Here’s how Saudi is making ‘Neom-the eco-city’

Saudi authorities have reportedly sanctioned the use of lethal force to clear land for a futuristic desert city Neom being developed by numerous Western companies, according to a former intelligence officer interviewed by the media.

Colonel Rabih Alenezi claims he was instructed to remove villagers from a tribe in Saudi Arabia to make room for The Line, a component of the Neom eco-project. One villager was allegedly shot and killed for protesting against the eviction.

The Saudi government and Neom management declined to provide comments on the matter. Neom, a $500 billion eco-region in Saudi Arabia, is part of the Saudi Vision 2030 strategy aimed at diversifying the nation’s economy away from oil. The Line, its flagship project, is envisioned as a car-free city, but only a small portion is projected to be completed by 2030.

Numerous global companies, including several British firms, are involved in the construction of Neom. The region where Neom is situated has been described as an ideal “blank canvas” by Saudi Crown Prince Mohammed bin Salman, but over 6,000 people have reportedly been displaced for the project, according to the Saudi government. However, UK-based human rights group ALQST estimates the number to be higher.

Colonel Alenezi, now in exile in the UK, alleges that he was instructed to clear the village of al-Khuraybah, predominantly inhabited by the Huwaitat tribe, for The Line. He claims that the clearance order authorized the use of lethal force against those who resisted eviction.

Abdul Rahim al-Huwaiti, who refused to cooperate with authorities during the eviction process, was allegedly shot and killed by Saudi authorities. Human rights organizations and the UN contend that he was killed merely for resisting eviction.

The BBC was unable to independently verify Colonel Alenezi’s claims about the authorization of lethal force. However, a source familiar with Saudi intelligence operations stated that the colonel’s testimony aligned with their understanding of such missions.

Numerous villagers were reportedly detained for resisting evictions, with many facing terror-related charges, according to the UN and ALQST. Compensation offered to those displaced for The Line project has allegedly fallen short of promises made by the Saudi government.

Former Neom executive Andy Wirth and British desalination company CEO Malcolm Aw have criticized the project’s handling and impact on local communities. Wirth left the project disillusioned, while Aw emphasized the importance of involving local populations in development plans.

Displaced villagers have been hesitant to speak out, fearing repercussions, but some individuals affected by similar projects under Saudi Vision 2030 have voiced their concerns. The demolition of neighborhoods for projects like the Jeddah Central project has sparked outrage among activists and residents.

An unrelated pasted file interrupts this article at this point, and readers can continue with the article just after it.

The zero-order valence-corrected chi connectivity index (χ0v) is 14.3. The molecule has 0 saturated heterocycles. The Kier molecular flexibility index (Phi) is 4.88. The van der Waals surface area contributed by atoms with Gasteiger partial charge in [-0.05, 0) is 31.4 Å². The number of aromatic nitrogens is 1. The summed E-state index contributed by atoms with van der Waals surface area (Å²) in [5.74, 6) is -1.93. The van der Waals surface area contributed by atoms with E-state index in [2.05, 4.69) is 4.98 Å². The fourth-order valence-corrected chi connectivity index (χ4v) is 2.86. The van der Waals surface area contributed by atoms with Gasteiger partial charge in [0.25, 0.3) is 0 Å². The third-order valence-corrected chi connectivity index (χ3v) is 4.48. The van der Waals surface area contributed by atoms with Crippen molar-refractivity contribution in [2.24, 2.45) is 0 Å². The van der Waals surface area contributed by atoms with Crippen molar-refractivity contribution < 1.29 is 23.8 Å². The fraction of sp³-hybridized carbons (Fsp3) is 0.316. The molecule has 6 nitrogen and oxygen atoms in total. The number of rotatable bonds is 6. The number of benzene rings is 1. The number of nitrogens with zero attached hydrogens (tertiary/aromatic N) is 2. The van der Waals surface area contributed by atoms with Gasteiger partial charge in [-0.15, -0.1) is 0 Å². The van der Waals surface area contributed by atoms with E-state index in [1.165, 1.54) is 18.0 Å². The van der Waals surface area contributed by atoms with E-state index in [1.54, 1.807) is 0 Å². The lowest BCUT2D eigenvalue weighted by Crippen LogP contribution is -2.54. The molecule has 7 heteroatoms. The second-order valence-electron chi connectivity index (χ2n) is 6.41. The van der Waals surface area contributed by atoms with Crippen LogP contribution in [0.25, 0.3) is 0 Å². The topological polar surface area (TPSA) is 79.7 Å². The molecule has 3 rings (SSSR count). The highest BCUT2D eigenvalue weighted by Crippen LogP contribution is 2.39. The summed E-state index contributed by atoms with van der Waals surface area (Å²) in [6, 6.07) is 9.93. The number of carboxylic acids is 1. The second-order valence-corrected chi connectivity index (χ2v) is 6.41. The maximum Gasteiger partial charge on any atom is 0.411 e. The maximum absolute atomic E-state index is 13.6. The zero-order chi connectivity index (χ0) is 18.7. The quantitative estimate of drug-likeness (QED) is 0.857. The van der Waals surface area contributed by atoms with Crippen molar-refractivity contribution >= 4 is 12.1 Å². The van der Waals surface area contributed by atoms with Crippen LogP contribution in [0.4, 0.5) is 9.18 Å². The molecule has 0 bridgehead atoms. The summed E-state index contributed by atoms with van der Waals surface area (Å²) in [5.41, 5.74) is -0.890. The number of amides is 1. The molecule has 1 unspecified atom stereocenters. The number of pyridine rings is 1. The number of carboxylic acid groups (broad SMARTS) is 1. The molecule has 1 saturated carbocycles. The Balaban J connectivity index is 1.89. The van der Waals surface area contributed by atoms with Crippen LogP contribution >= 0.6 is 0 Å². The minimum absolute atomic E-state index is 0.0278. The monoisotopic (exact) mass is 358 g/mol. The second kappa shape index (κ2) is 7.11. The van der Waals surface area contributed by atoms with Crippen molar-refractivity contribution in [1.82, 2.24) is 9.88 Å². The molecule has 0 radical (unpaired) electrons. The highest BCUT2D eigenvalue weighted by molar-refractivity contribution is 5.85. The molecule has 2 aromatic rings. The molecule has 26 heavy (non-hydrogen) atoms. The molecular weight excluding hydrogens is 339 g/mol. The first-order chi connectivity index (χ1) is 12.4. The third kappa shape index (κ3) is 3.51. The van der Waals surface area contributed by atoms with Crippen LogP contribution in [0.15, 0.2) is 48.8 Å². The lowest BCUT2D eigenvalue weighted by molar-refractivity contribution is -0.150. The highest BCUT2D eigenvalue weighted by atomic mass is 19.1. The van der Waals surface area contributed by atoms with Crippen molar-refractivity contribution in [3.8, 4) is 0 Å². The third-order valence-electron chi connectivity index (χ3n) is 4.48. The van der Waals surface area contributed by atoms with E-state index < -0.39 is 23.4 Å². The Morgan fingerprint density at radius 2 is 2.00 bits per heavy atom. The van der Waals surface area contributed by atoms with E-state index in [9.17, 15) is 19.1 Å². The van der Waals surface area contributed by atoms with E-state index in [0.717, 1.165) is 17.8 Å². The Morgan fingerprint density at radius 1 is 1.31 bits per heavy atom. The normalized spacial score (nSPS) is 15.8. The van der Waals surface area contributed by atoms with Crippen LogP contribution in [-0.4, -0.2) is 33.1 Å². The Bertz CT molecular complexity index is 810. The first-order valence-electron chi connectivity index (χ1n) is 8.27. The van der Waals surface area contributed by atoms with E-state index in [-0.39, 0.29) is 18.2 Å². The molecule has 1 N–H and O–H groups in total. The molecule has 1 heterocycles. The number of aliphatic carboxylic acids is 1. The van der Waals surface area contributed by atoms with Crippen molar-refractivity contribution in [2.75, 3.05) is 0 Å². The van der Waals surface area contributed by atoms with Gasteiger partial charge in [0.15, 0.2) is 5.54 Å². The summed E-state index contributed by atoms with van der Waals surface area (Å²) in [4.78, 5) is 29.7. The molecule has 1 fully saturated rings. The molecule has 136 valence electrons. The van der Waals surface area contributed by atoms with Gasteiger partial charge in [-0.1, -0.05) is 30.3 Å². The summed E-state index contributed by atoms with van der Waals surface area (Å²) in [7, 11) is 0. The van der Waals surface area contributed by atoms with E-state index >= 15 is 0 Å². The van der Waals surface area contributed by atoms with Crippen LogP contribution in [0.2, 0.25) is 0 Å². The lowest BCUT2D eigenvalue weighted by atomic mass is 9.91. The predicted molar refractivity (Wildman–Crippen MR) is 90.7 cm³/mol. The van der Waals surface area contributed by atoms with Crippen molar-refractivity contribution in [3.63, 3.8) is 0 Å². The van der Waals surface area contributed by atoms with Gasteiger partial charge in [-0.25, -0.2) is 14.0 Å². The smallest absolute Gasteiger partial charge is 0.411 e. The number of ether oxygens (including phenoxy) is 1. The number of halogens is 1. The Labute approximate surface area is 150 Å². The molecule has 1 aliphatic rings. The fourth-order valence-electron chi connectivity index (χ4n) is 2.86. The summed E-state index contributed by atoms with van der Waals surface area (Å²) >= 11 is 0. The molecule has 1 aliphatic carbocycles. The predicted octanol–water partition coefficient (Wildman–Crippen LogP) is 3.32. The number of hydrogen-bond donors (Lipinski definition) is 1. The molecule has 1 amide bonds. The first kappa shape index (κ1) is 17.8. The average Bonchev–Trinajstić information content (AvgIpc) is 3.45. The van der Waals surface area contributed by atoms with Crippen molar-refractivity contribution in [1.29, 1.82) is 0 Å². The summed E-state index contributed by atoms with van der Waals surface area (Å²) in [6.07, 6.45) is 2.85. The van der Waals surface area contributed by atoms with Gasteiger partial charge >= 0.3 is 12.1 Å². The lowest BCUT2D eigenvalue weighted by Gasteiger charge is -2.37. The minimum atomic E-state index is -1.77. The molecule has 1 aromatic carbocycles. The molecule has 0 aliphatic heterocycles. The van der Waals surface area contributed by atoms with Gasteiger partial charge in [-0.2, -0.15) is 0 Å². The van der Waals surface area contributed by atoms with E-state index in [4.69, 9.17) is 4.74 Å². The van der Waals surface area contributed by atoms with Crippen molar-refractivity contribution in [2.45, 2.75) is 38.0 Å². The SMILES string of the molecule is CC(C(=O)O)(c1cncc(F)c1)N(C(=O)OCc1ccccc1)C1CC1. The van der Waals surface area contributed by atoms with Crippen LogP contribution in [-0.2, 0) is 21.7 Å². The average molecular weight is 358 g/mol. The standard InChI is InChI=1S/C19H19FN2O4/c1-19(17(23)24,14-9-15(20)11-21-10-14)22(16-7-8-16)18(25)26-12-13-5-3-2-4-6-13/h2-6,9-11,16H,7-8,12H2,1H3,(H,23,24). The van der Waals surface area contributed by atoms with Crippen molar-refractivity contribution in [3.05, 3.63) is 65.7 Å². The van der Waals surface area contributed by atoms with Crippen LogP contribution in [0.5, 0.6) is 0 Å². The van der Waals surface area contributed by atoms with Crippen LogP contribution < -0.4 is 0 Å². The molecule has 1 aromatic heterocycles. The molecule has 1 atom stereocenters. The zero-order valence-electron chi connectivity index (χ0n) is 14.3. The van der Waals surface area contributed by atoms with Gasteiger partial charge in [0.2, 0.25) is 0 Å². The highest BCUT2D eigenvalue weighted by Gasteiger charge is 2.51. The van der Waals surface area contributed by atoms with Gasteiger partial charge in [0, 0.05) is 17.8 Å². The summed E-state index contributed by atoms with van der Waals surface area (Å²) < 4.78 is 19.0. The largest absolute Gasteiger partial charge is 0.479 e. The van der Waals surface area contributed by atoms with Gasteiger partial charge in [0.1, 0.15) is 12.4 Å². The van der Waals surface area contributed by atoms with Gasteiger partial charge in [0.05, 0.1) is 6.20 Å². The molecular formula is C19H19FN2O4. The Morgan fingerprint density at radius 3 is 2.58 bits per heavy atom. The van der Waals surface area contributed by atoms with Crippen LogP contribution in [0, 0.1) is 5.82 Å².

Col. Alenezi, still concerned for his safety, alleges that he was offered a large sum of money to attend a meeting at the Saudi embassy in London but declined. Attacks on critics of the Saudi government, such as the murder of journalist Jamal Khashoggi, underscore concerns about dissent.

Despite the risks, Col. Alenezi stands by his decision to oppose orders related to the Neom project, expressing worry about potential harm to his own people in the pursuit of building Neom.

The situation surrounding Neom and similar projects highlights broader concerns about the treatment of local populations and the prioritization of development over human rights. Displaced individuals, often marginalized and lacking adequate compensation or legal recourse, face significant challenges in seeking justice or voicing their grievances.

The use of lethal force and intimidation tactics against those resisting eviction underscores the lengths to which authorities are willing to go to push forward with ambitious development plans. Such actions not only violate fundamental human rights but also perpetuate a cycle of oppression and injustice.

Critics argue that the rush to implement grandiose projects like Neom without proper consideration for the rights and well-being of affected communities ultimately undermines the sustainability and legitimacy of these initiatives. True progress, they contend, requires genuine engagement with local stakeholders, respect for human rights, and transparent, accountable governance.

As the international community becomes increasingly aware of these issues, there is growing pressure on governments and corporations involved in large-scale development projects to uphold ethical standards and prioritize the rights and dignity of all individuals affected by their actions.

Ultimately, the case of Neom serves as a stark reminder of the complex ethical and moral dilemmas inherent in modern development efforts, and underscores the need for greater transparency, accountability, and respect for human rights in shaping the future of our communities and societies.

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